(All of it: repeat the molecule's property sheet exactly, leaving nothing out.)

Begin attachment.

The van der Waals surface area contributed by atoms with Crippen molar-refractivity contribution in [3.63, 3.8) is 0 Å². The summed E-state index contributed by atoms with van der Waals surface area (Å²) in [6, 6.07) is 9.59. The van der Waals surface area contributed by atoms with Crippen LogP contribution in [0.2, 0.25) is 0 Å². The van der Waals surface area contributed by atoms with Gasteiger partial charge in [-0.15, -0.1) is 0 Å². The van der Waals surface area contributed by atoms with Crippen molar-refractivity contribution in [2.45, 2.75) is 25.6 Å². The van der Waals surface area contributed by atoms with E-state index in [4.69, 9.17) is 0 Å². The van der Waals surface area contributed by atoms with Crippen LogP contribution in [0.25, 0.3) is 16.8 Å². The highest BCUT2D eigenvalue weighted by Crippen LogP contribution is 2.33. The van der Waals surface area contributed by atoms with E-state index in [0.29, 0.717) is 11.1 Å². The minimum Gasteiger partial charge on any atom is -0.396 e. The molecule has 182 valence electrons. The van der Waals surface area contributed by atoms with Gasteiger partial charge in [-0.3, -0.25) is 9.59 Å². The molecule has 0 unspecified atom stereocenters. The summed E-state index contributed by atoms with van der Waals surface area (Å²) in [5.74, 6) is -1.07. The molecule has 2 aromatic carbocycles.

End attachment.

The van der Waals surface area contributed by atoms with Crippen molar-refractivity contribution in [3.63, 3.8) is 0 Å². The summed E-state index contributed by atoms with van der Waals surface area (Å²) in [6, 6.07) is 9.59. The van der Waals surface area contributed by atoms with Crippen LogP contribution in [0.2, 0.25) is 0 Å². The van der Waals surface area contributed by atoms with Gasteiger partial charge in [-0.15, -0.1) is 0 Å². The van der Waals surface area contributed by atoms with Crippen molar-refractivity contribution in [2.45, 2.75) is 25.6 Å². The van der Waals surface area contributed by atoms with E-state index in [4.69, 9.17) is 0 Å². The van der Waals surface area contributed by atoms with Crippen LogP contribution in [0.25, 0.3) is 16.8 Å². The highest BCUT2D eigenvalue weighted by Crippen LogP contribution is 2.33. The van der Waals surface area contributed by atoms with E-state index in [0.29, 0.717) is 11.1 Å². The minimum Gasteiger partial charge on any atom is -0.396 e. The molecule has 182 valence electrons. The van der Waals surface area contributed by atoms with Gasteiger partial charge in [-0.3, -0.25) is 9.59 Å². The molecule has 0 unspecified atom stereocenters. The summed E-state index contributed by atoms with van der Waals surface area (Å²) in [5.74, 6) is -1.07. The molecule has 2 aromatic carbocycles.